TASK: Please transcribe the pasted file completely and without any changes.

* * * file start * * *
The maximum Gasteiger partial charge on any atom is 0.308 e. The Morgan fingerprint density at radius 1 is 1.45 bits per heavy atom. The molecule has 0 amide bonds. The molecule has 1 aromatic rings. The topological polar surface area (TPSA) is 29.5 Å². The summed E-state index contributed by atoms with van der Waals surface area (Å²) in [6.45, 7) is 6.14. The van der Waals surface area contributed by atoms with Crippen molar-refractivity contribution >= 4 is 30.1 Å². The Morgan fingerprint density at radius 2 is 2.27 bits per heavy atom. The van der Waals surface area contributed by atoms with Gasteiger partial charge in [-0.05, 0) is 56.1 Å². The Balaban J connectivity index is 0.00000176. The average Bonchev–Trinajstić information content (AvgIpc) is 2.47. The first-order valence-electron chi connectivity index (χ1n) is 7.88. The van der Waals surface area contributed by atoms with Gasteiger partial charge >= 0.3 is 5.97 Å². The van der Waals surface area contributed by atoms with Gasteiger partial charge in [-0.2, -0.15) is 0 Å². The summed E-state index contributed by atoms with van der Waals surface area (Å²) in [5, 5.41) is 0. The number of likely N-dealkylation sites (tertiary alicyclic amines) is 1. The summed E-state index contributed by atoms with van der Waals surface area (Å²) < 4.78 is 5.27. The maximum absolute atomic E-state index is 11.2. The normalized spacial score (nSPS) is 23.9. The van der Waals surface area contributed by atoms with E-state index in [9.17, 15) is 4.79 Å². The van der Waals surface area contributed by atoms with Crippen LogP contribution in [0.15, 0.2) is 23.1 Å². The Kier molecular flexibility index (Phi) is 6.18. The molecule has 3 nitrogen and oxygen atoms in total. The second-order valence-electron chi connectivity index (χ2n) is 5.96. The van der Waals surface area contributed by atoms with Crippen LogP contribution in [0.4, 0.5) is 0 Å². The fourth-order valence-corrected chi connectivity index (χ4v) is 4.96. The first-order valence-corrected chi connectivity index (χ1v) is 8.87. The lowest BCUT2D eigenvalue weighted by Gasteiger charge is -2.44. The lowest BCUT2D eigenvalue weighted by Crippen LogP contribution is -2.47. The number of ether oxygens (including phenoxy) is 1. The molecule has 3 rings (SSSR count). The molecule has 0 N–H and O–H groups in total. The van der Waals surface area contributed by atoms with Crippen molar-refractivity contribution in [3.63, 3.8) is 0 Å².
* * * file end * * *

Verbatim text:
The maximum Gasteiger partial charge on any atom is 0.308 e. The Morgan fingerprint density at radius 1 is 1.45 bits per heavy atom. The molecule has 0 amide bonds. The molecule has 1 aromatic rings. The topological polar surface area (TPSA) is 29.5 Å². The summed E-state index contributed by atoms with van der Waals surface area (Å²) in [6.45, 7) is 6.14. The van der Waals surface area contributed by atoms with Crippen molar-refractivity contribution >= 4 is 30.1 Å². The Morgan fingerprint density at radius 2 is 2.27 bits per heavy atom. The van der Waals surface area contributed by atoms with Gasteiger partial charge in [-0.05, 0) is 56.1 Å². The Balaban J connectivity index is 0.00000176. The average Bonchev–Trinajstić information content (AvgIpc) is 2.47. The first-order valence-electron chi connectivity index (χ1n) is 7.88. The van der Waals surface area contributed by atoms with Gasteiger partial charge >= 0.3 is 5.97 Å². The van der Waals surface area contributed by atoms with Gasteiger partial charge in [-0.2, -0.15) is 0 Å². The summed E-state index contributed by atoms with van der Waals surface area (Å²) in [5, 5.41) is 0. The number of likely N-dealkylation sites (tertiary alicyclic amines) is 1. The summed E-state index contributed by atoms with van der Waals surface area (Å²) < 4.78 is 5.27. The maximum absolute atomic E-state index is 11.2. The normalized spacial score (nSPS) is 23.9. The van der Waals surface area contributed by atoms with E-state index in [9.17, 15) is 4.79 Å². The van der Waals surface area contributed by atoms with Crippen LogP contribution in [0.15, 0.2) is 23.1 Å². The Kier molecular flexibility index (Phi) is 6.18. The molecule has 3 nitrogen and oxygen atoms in total. The second-order valence-electron chi connectivity index (χ2n) is 5.96. The van der Waals surface area contributed by atoms with Crippen LogP contribution in [0.4, 0.5) is 0 Å². The fourth-order valence-corrected chi connectivity index (χ4v) is 4.96. The first-order valence-corrected chi connectivity index (χ1v) is 8.87. The lowest BCUT2D eigenvalue weighted by Gasteiger charge is -2.44. The lowest BCUT2D eigenvalue weighted by Crippen LogP contribution is -2.47. The number of ether oxygens (including phenoxy) is 1. The molecule has 3 rings (SSSR count). The molecule has 0 N–H and O–H groups in total. The van der Waals surface area contributed by atoms with Crippen molar-refractivity contribution in [3.63, 3.8) is 0 Å².